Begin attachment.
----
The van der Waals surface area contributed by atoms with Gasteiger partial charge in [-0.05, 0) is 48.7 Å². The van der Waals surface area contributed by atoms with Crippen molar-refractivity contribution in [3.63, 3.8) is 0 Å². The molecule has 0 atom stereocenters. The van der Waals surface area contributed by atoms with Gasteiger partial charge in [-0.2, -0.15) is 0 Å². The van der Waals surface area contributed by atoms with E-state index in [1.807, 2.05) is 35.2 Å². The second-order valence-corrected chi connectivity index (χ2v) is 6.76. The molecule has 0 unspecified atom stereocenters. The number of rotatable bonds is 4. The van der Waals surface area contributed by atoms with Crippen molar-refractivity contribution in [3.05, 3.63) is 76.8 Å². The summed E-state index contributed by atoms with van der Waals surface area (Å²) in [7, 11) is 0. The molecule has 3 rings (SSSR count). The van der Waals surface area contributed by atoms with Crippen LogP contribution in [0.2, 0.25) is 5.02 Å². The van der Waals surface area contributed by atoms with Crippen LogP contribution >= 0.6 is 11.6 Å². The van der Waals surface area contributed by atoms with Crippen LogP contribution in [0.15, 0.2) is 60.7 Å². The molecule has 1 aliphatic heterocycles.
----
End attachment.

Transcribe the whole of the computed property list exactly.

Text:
The van der Waals surface area contributed by atoms with Gasteiger partial charge in [-0.05, 0) is 48.7 Å². The van der Waals surface area contributed by atoms with Crippen molar-refractivity contribution in [3.63, 3.8) is 0 Å². The molecule has 0 atom stereocenters. The van der Waals surface area contributed by atoms with Gasteiger partial charge in [-0.2, -0.15) is 0 Å². The van der Waals surface area contributed by atoms with E-state index in [1.807, 2.05) is 35.2 Å². The second-order valence-corrected chi connectivity index (χ2v) is 6.76. The molecule has 0 unspecified atom stereocenters. The number of rotatable bonds is 4. The van der Waals surface area contributed by atoms with Crippen molar-refractivity contribution in [3.05, 3.63) is 76.8 Å². The summed E-state index contributed by atoms with van der Waals surface area (Å²) in [7, 11) is 0. The molecule has 3 rings (SSSR count). The van der Waals surface area contributed by atoms with Crippen LogP contribution in [0.2, 0.25) is 5.02 Å². The van der Waals surface area contributed by atoms with Crippen LogP contribution >= 0.6 is 11.6 Å². The van der Waals surface area contributed by atoms with Crippen LogP contribution in [0.15, 0.2) is 60.7 Å². The molecule has 1 aliphatic heterocycles.